The transcendental wonder of Screamadelica
Primal Scream’s landmark album, now 30 years old, sounds as magical and timeless as ever.
In autumn 1989, Primal Scream was a band with an identity crisis. The leather-kecked Glaswegians had emerged in the mid-1980s C86 scene, released an over-produced debut, Sonic Flower Groove, in 1987 and then floundered as an awkward garage rock outfit. Frankly, they had become a laughing stock. It was impossible to imagine what they would go on to create just a few years later.
Someone, though, saw the hapless Primal Scream rather differently. The late Andrew Weatherall, acid house DJ and visionary producer, knew there was something in the spirit of the band. He was on tour with ‘the Scream’ and wrote an infamous review of the tour for the NME under the nom-de-plume, Audrey Witherspoon. He was particularly taken with the louche ballad, ‘I’m Losing More Than I’ll Ever Have’, from their second, eponymously titled album.
Weatherall took the trumpet-laden, yearning outro of ‘I’m Losing More Than I’ll Ever Have’, and added a simple but hypnotic shuffle beat and a Peter Fonda sample about getting… ’Loaded’. It was Primal Scream’s first Top 40 hit and, more importantly, the foundation stone for what became Screamadelica, released 30 years ago this week.
Screamadelica was instantly hailed as a landmark album, not merely a ‘lost classic’ that picked up garlands much later. It went on to win the inaugural Mercury Prize the following year. It crash landed immediately into ‘greatest albums of all time’ lists and has remained there since.
At the time, there was a great deal of incredulity that this album could be the work of Primal Scream. That knee-jerk response was always unfair. The band had never been lacking in songwriting chops, even back in the C86 years. You could see this in early tracks ‘Velocity Girl’, ‘Imperial’ and ‘Gentle Tuesday’. These demonstrated that the band, in particular Bobby Gillespie, had an acute understanding of Sixties songcraft. It was this in-depth knowledge of recent pop history, and more outré sources, that helped furnish Screamadelica with something more than bolted-on rave bleeps. It is why Screamadelica sounds timeless.
The Primal Scream boys are primarily music fans and it’s that fandom that drives the spirit of Screamadelica forward. They quickly became immersed in acid house. They were no bandwagon chasers – they immediately connected with its energy and exploratory possibilities. Gillespie made the link between Sun Ra, Alice Coltrane and the wigged-out uplift of acid house. Screamadelica is supposedly a halfway meet between ‘rock and dance’, but the album’s classic status rests on its freewheeling abstractions that are neither. The voyager, deep dub of ‘Higher Than The Sun’, the booming near-instrumental version of ‘Come Together’, and the hallucinogenic cover of The 13th Floor Elevators’ ‘Slip Inside This House’ are flat-out visionary.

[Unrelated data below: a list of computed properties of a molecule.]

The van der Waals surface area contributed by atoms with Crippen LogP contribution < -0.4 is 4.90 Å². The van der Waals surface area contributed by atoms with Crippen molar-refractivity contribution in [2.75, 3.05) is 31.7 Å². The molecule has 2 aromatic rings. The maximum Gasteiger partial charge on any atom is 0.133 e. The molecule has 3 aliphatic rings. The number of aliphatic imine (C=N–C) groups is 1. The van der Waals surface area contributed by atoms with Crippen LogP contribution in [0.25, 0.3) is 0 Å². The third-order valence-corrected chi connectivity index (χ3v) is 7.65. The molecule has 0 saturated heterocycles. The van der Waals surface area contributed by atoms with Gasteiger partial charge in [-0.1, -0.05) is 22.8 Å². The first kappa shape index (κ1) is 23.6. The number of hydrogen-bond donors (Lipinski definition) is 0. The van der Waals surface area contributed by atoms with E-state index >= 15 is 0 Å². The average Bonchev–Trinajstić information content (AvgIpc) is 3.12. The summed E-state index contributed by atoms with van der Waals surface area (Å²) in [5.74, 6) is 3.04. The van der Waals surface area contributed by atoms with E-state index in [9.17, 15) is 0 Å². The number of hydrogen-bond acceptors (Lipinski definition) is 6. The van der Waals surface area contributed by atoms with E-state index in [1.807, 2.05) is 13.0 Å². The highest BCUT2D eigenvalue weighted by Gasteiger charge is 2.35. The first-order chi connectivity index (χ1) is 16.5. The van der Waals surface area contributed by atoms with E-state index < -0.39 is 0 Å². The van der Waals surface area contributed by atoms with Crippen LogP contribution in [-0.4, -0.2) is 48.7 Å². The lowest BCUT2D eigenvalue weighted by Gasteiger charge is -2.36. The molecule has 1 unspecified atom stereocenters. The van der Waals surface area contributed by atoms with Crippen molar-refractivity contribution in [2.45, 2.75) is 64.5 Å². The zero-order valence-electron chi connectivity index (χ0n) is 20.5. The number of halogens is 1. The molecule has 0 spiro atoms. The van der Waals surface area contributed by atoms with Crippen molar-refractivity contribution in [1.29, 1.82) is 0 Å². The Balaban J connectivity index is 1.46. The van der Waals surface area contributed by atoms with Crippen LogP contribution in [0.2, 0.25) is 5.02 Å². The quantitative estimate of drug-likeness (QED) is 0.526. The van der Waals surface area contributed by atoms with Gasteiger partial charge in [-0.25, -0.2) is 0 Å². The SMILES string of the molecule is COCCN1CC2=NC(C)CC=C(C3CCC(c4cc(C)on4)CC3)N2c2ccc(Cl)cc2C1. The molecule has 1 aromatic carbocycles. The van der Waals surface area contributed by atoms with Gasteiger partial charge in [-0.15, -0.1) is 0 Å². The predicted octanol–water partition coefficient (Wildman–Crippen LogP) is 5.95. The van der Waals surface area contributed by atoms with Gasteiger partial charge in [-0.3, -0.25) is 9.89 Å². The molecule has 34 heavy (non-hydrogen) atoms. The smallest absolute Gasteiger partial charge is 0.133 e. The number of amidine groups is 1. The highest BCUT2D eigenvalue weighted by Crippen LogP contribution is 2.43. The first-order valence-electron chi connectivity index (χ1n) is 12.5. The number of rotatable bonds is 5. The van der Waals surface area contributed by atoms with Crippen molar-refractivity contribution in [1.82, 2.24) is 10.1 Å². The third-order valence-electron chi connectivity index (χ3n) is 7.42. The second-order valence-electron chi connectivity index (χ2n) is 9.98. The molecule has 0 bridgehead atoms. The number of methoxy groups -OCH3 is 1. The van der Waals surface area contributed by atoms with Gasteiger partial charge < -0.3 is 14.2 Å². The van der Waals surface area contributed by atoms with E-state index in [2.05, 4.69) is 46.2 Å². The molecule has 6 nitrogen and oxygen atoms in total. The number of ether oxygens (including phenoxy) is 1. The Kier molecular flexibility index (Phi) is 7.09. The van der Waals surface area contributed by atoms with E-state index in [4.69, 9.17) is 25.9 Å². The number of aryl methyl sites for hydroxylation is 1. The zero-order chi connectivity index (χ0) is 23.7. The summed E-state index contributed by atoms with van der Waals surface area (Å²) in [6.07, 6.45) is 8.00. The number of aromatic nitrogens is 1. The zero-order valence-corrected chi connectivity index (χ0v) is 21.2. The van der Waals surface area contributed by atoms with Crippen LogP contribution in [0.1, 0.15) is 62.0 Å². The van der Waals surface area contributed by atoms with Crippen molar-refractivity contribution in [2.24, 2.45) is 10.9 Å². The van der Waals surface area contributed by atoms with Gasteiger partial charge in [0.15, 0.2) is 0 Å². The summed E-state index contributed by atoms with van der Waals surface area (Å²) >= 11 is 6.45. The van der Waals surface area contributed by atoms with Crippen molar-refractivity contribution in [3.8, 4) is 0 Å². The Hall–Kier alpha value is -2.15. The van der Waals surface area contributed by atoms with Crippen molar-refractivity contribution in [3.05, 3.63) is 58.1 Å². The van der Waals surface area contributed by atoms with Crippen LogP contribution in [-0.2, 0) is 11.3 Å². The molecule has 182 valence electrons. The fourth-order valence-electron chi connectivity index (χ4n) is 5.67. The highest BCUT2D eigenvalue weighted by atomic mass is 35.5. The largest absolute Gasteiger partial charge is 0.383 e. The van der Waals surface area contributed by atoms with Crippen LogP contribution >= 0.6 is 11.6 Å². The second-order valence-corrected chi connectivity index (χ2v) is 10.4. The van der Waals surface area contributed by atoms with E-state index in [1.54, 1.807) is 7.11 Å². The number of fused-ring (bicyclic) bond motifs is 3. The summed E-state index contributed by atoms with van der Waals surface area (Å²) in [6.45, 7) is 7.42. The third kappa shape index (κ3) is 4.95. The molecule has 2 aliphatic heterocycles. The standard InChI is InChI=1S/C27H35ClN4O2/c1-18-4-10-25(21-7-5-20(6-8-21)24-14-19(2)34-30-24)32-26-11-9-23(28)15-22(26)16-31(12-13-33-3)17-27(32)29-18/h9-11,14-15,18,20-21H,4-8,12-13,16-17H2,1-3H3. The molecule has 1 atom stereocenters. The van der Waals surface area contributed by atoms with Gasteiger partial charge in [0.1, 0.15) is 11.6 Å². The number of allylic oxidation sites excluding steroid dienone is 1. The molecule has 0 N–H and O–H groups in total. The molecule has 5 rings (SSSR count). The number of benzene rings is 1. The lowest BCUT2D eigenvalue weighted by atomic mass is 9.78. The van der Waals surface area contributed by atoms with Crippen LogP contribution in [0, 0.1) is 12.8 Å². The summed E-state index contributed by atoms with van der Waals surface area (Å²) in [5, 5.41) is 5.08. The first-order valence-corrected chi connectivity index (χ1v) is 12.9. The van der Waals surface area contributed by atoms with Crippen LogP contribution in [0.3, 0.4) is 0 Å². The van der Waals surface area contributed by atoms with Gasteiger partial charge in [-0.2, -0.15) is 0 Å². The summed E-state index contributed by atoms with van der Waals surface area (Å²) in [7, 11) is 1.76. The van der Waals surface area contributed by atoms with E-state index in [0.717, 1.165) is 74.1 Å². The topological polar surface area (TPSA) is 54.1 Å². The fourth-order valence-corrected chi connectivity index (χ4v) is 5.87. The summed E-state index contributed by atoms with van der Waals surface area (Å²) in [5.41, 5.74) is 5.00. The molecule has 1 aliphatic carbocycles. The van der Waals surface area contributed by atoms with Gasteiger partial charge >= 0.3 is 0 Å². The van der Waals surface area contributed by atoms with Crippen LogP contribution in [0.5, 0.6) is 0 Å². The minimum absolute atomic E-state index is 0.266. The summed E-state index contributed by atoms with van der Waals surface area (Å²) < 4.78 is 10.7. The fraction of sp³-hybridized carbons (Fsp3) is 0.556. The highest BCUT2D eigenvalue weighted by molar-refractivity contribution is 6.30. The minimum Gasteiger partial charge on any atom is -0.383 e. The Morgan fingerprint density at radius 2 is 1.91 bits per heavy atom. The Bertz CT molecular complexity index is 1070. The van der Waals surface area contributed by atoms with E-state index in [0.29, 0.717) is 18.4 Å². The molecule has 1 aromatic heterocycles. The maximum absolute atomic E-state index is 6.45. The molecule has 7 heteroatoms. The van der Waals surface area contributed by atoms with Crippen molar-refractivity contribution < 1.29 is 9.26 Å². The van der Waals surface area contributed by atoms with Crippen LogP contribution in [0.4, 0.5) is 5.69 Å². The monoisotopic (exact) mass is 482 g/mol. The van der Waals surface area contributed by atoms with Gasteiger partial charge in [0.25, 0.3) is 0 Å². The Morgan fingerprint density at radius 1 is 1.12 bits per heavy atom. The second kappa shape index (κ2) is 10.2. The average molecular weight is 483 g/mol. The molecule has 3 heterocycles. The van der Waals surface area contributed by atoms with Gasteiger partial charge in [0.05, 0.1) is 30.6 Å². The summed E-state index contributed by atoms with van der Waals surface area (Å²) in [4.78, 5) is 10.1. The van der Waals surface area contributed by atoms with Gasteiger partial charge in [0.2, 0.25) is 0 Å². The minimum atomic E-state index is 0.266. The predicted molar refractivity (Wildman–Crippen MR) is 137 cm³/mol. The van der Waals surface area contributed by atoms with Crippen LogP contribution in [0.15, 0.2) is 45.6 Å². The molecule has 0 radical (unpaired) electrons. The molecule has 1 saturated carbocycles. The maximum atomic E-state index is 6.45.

The other key ingredient was, of course, Andrew Weatherall’s studio guile. Too many electronic producers use sensory overload to pummel the listener and clubber. Weatherall understood the impact of wide-open spaces in the recording and the mix. This is why his signature ‘clank’ of a snare drum sounds so powerful and evocative. Weatherall’s greatest triumph is the still evergreen ‘Don’t Fight It, Feel It’. Built on a maddingly addictive house ‘chirp’ riff, Denise Johnson’s soulful voice floats in a bubble as rocket noises and an arcade of electronics go off like car alarms. There is so much going on here, but Weatherall’s insistence on wide space means you embrace it all.
It was this track in particular that called into question whether parts of the album were really ‘Primal Scream’ at all. But that was always part of Screamadelica’s ‘anti-rockist’ appeal – it’s tearing up of the rule book. Complaints about ‘authenticity’ for something as performative as pop music miss the point. Besides, there was no formula or ‘professional’ game plan with Screamadelica. All the people involved, including the maverick label Creation Records, were flying by the seat of their pants. This was a patchwork album built around fanboy vision and verve. That is the joy of Screamadelica. It’s the sound of a crew knowing they’ve hit upon something magical and transcendental. By not really knowing who they were or where they were heading, Primal Scream showed that an identity crisis can be a liberating journey.
Neil Davenport is a writer based in London.
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